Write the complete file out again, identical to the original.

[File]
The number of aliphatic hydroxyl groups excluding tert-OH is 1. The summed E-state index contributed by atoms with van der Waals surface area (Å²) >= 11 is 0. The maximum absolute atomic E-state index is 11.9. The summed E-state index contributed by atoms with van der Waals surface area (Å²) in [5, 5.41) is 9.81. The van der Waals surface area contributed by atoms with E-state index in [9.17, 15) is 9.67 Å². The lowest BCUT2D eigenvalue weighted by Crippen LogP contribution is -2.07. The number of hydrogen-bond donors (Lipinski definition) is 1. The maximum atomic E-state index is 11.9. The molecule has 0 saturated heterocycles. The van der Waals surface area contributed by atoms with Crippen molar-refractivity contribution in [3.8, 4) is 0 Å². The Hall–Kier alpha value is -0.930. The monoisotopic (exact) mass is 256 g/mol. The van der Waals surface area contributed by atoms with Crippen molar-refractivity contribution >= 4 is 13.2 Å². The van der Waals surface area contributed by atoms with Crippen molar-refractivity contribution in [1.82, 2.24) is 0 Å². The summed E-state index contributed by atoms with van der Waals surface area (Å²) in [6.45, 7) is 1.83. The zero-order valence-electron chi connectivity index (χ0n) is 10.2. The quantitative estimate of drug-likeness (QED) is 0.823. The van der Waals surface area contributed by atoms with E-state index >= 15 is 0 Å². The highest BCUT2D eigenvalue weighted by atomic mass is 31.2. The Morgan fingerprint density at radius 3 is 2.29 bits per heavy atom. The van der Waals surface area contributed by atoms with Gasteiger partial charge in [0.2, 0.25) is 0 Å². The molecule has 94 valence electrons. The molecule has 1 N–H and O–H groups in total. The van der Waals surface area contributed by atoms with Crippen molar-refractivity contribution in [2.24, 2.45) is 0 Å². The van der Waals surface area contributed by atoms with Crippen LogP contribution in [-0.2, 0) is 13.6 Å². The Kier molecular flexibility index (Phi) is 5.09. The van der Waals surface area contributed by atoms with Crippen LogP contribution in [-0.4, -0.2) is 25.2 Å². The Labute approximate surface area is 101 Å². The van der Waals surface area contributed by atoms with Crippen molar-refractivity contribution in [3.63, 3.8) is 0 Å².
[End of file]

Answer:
The number of aliphatic hydroxyl groups excluding tert-OH is 1. The summed E-state index contributed by atoms with van der Waals surface area (Å²) >= 11 is 0. The maximum absolute atomic E-state index is 11.9. The summed E-state index contributed by atoms with van der Waals surface area (Å²) in [5, 5.41) is 9.81. The van der Waals surface area contributed by atoms with E-state index in [9.17, 15) is 9.67 Å². The lowest BCUT2D eigenvalue weighted by Crippen LogP contribution is -2.07. The number of hydrogen-bond donors (Lipinski definition) is 1. The maximum atomic E-state index is 11.9. The molecule has 0 saturated heterocycles. The van der Waals surface area contributed by atoms with Crippen molar-refractivity contribution in [3.8, 4) is 0 Å². The Hall–Kier alpha value is -0.930. The monoisotopic (exact) mass is 256 g/mol. The van der Waals surface area contributed by atoms with Crippen molar-refractivity contribution >= 4 is 13.2 Å². The van der Waals surface area contributed by atoms with Crippen molar-refractivity contribution in [1.82, 2.24) is 0 Å². The summed E-state index contributed by atoms with van der Waals surface area (Å²) in [6.45, 7) is 1.83. The zero-order valence-electron chi connectivity index (χ0n) is 10.2. The quantitative estimate of drug-likeness (QED) is 0.823. The van der Waals surface area contributed by atoms with E-state index >= 15 is 0 Å². The highest BCUT2D eigenvalue weighted by atomic mass is 31.2. The Morgan fingerprint density at radius 3 is 2.29 bits per heavy atom. The van der Waals surface area contributed by atoms with Gasteiger partial charge in [0.2, 0.25) is 0 Å². The molecule has 94 valence electrons. The molecule has 1 N–H and O–H groups in total. The van der Waals surface area contributed by atoms with Crippen molar-refractivity contribution in [2.24, 2.45) is 0 Å². The van der Waals surface area contributed by atoms with Crippen LogP contribution in [-0.2, 0) is 13.6 Å². The Kier molecular flexibility index (Phi) is 5.09. The van der Waals surface area contributed by atoms with Crippen LogP contribution in [-0.4, -0.2) is 25.2 Å². The Labute approximate surface area is 101 Å². The van der Waals surface area contributed by atoms with Crippen molar-refractivity contribution in [3.63, 3.8) is 0 Å².